Monday, September 28, 2009

Critical Reading Collaboration, Caleb Caswell and Ramona Korpan

The title of "Bias Free Language: Some Guidelines" by Rosalie Maggio, elicits the idea of an essay based on writing without expressing a particular attitude to either side of an argument. The author may use technical language with large amounts of explanation and examples to elucidate her point of argument; showing some essays that do this well and others that do not. The examples given would be more-so for application to commonly used subjects; trying to inspire idea's rather than creating several specific extreme examples. Maggio's book, "The Bias-Free Word Finder" extrapolates on many of her ideas and contain more examples of bias-free language.

"The Word Police" by Michiko Kakutani was more straightforward. The expectations set out by the title were achieved by the topic being about terms and colloquialisms that have become regarded as inappropriate in public usage. It also includes a history of how these changes became social norms, and the future progression of language that may be censored later on.
Both essays include several examples of terminology that could be substituted as bias-free in place of gender or race sensitive terms. Two examples of terms that are bias-free which are not included in either essay would be mail-carrier as opposed to mailman, or server in the place of waitress, and many more exist.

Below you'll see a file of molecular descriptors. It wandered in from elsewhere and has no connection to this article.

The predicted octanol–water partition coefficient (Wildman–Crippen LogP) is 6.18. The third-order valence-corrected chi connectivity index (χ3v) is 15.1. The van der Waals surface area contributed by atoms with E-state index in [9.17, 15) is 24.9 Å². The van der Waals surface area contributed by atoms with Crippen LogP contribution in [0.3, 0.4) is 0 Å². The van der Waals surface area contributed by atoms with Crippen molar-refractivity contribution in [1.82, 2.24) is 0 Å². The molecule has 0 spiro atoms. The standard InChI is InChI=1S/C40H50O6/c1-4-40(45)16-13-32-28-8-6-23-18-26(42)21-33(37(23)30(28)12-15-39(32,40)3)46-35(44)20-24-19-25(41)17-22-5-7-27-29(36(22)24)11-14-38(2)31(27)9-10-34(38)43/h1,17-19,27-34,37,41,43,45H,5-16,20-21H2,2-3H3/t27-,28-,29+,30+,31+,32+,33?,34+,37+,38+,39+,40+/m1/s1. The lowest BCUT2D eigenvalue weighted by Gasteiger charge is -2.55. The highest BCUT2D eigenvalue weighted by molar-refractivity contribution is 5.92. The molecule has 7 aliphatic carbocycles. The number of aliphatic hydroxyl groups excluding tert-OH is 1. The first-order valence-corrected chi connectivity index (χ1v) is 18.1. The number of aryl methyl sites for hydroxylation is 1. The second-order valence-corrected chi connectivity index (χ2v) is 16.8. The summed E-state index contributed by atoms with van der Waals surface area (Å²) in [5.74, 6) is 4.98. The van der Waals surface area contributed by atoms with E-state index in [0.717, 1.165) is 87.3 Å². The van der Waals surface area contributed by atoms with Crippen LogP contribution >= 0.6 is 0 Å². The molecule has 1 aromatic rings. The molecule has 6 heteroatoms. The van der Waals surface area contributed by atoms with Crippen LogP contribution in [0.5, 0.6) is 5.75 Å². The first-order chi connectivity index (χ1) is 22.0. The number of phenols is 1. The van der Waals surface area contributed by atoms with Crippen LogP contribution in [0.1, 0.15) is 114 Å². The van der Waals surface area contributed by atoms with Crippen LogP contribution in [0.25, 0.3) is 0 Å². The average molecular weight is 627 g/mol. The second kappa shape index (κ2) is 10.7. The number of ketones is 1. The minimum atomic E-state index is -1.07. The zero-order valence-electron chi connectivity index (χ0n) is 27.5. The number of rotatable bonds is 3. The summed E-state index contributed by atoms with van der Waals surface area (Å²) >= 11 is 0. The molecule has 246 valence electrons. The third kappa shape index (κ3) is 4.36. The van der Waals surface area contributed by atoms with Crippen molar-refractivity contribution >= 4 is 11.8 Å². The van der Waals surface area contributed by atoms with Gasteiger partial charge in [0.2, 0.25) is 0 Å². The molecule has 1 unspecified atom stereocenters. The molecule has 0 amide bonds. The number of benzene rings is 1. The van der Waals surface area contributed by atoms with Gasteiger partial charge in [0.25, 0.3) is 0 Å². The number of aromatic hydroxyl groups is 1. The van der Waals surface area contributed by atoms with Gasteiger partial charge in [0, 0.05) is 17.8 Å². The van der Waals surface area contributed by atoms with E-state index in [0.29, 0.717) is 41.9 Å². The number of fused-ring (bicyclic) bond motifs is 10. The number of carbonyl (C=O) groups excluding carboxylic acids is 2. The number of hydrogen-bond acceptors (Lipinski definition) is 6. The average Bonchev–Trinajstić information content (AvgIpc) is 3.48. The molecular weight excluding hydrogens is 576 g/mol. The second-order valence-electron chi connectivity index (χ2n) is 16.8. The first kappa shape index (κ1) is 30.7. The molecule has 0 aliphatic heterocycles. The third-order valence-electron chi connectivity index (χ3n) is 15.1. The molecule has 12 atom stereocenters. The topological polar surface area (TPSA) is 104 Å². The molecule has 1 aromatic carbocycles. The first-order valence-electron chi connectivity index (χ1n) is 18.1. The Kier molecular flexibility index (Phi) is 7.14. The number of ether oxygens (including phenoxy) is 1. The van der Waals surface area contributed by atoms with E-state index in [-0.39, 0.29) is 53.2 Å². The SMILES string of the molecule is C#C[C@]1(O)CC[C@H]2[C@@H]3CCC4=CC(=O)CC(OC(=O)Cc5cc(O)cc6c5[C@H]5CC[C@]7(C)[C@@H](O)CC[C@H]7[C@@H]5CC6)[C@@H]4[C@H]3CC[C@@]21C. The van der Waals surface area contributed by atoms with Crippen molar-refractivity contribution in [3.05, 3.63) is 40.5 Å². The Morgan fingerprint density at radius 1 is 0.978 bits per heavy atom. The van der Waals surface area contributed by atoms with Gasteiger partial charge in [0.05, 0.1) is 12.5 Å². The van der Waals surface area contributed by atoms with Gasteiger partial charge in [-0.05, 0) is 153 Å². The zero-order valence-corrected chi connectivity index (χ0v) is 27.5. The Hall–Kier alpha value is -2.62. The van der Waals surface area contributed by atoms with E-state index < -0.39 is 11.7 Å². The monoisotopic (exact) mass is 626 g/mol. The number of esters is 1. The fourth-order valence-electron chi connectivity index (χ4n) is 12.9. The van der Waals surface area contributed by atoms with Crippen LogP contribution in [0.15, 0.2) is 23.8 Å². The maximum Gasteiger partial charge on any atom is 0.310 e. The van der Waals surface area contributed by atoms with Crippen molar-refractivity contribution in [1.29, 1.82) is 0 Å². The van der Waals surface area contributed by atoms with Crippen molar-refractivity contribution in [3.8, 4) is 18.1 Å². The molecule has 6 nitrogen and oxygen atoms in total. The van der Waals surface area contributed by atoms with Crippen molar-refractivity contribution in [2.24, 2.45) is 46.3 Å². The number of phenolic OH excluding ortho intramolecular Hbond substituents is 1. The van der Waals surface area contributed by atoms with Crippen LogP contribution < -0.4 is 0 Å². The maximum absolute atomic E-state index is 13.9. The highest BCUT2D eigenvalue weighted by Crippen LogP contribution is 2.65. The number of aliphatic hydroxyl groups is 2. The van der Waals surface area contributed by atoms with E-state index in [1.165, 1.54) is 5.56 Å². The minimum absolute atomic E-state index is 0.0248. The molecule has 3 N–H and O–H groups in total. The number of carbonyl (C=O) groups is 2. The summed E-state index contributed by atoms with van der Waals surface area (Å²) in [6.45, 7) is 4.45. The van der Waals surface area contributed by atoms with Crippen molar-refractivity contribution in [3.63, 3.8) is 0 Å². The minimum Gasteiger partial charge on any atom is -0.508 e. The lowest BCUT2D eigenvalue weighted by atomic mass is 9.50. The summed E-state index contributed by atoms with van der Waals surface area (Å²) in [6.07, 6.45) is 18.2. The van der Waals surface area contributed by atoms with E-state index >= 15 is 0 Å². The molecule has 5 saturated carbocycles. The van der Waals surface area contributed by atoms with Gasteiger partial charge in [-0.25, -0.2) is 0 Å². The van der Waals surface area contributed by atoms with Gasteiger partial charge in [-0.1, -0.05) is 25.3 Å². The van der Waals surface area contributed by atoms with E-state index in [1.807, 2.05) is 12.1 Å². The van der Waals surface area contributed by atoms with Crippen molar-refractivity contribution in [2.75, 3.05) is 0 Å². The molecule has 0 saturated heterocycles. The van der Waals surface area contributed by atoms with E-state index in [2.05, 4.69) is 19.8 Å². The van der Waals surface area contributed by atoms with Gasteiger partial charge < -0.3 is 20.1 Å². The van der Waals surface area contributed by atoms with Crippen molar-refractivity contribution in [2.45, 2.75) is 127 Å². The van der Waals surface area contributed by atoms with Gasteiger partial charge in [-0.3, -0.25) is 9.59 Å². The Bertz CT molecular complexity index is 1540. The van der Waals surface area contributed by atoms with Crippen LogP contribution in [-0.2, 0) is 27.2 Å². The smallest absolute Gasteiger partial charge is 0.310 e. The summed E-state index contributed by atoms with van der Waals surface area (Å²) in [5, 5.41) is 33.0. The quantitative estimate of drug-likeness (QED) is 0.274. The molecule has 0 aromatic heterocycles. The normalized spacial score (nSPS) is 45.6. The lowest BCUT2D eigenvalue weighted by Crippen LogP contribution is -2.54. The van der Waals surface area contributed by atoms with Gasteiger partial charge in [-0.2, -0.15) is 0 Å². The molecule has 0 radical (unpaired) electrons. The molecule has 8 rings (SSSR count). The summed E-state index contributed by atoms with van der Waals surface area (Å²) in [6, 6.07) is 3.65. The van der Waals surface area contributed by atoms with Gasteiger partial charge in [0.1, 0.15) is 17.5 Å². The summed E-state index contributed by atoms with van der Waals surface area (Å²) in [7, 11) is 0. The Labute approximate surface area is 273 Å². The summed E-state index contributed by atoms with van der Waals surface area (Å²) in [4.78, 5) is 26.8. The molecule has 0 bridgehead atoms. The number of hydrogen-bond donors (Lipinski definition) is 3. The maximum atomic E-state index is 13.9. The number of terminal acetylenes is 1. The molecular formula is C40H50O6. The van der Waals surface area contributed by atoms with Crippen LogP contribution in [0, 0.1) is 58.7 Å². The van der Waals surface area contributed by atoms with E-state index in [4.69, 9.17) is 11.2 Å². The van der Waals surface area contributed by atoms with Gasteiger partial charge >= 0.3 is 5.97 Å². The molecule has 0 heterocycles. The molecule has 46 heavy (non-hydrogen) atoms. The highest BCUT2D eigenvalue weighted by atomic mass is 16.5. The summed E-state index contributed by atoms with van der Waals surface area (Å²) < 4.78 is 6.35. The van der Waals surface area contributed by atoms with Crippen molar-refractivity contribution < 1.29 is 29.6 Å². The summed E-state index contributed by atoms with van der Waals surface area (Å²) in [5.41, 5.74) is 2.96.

According to Maggio, four excuses people make to avoid using unbiased language are as follows:
1. To demonize other races in times of conflict (racial slurs, eg. gook, nigger, wop, etc)
2. To discourage women from attempting careers in certain areas (eg. mailman, longshoreman,etc)
3. To demonize another group in an area of public debate (eg. Newspaper articles referring to another group that may support abortions as "killing human babies" rather than "removing fetal tissue")
4. Being used to certain terms and considering them colloquial and acceptable

In the case each issue, Maggio suggests that language affects the way we act, and by disposing of these harmful terms, we can create a society that is more open to change and collaboration by several peoples and sexes. What we may have considered excusable due to location or era does not excuse bigoted behavior or treatment, as location and era are relative to each individual. Her final counter-argument goes as such: "Bias-free language is logical, accurate, and realistic. Biased language is not."

Kakutani uses a quote from Maya Angelou's poem "Humankind", wherein she addresses people of many different races and social standings. Starting with a wide spread of politically correct terms for races, she continues with titles for people from specific countries, religions, sexual affiliations, and social positions. Kakutani implies that Angelou has created "a kind of official embrace of multiculturalism", along with a new political stance of inclusion.

Below is a video that shows what can happen when bias-free language and outlooks are applied to culture that is inherent within a nations history.

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